Ever heard of zombie fires? This could be the next threat we face as a civilization battling the catastrophic effects of climate change. Forest fires have become extremely regular in recent years. Regular reports from different parts of the world including Australia, the US and the Amazon rainforest in South America.
The most dangerous threat, however, lies in the boreal forests in the far north of planet Earth. In these areas, climate changes cause more warming than elsewhere.
And that’s not even the worst. Apparently, many forest fires have developed the ability to re-spawn. It turns out that the “zombie forest fires” in the upper north will come back to life in the spring after they seem to have subsided due to winter snow. As soon as the snow retreats, the fires come back to life.
Scientists from the Netherlands and Alaska have now found ways to predict the scale and dangers of such “zombie fires” that now burn year-round.
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Between 2002 and 2018, about one percent of the burns in Alaska and northwestern Canada survived the winters and extended well into next year, Reuters reported for the first time.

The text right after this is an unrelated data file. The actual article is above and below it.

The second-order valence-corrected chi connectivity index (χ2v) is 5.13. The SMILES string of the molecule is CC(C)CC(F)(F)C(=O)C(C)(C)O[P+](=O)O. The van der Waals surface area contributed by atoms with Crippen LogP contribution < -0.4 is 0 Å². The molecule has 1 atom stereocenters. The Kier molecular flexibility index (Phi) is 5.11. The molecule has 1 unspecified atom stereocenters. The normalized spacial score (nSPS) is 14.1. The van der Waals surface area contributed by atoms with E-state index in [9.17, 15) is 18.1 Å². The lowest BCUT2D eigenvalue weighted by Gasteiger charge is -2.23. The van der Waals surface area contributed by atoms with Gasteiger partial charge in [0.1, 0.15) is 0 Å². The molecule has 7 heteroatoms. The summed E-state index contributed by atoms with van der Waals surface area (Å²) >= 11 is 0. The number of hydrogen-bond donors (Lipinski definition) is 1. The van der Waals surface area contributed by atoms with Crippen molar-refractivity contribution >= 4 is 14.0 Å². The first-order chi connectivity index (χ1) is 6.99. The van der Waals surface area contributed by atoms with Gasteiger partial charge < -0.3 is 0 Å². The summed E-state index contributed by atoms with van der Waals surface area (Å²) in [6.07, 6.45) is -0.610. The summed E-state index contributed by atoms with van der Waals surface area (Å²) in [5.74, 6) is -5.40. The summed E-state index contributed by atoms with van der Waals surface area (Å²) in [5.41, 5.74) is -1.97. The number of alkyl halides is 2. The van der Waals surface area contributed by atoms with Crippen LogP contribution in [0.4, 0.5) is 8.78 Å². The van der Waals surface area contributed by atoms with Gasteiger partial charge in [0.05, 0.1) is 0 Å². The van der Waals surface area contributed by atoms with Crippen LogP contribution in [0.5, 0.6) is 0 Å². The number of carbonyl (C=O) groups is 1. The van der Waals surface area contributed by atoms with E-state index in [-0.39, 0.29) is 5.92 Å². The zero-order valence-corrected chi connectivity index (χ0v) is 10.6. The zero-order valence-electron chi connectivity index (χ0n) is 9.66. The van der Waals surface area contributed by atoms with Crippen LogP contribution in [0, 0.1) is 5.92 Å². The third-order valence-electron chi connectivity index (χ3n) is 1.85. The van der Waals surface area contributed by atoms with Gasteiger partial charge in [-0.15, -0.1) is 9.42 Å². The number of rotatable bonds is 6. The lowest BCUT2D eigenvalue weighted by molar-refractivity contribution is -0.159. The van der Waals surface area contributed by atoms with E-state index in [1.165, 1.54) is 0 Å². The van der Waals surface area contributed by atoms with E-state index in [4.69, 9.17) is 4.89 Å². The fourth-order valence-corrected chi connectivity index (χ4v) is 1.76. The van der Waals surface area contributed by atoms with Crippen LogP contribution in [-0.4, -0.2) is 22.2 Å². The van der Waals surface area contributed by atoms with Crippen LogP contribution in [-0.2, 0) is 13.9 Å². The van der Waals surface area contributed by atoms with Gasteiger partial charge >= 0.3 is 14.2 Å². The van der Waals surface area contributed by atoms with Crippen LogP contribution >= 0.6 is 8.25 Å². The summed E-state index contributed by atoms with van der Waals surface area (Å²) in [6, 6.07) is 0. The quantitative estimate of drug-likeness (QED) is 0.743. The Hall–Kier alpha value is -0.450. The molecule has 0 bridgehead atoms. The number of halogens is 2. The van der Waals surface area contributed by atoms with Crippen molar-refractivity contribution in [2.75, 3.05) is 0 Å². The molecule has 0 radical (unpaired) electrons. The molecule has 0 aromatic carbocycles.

The study published in Nature on Wednesday found that “zombie fires” now account for more than 38 percent of all burns in the region. Such “zombie fires” are becoming more common as climate change drives the areas into drought and causes devastating fires.
The extent of the damage caused by these fires was calculated by scientists using a computer algorithm that took into account several variables, including satellite imagery, human presence and infrastructure, and records of lightning strikes.
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The algorithm showed that 0.8 percent of the land in Alaska and northwestern Canada had been burned in the past 20 years. However, it is not easy for fires to survive the cold winter conditions. They have to be wildly hot and inflamed to keep burning beneath the layers of snow. The “zombie fires” show how quickly climate change is damaging the region.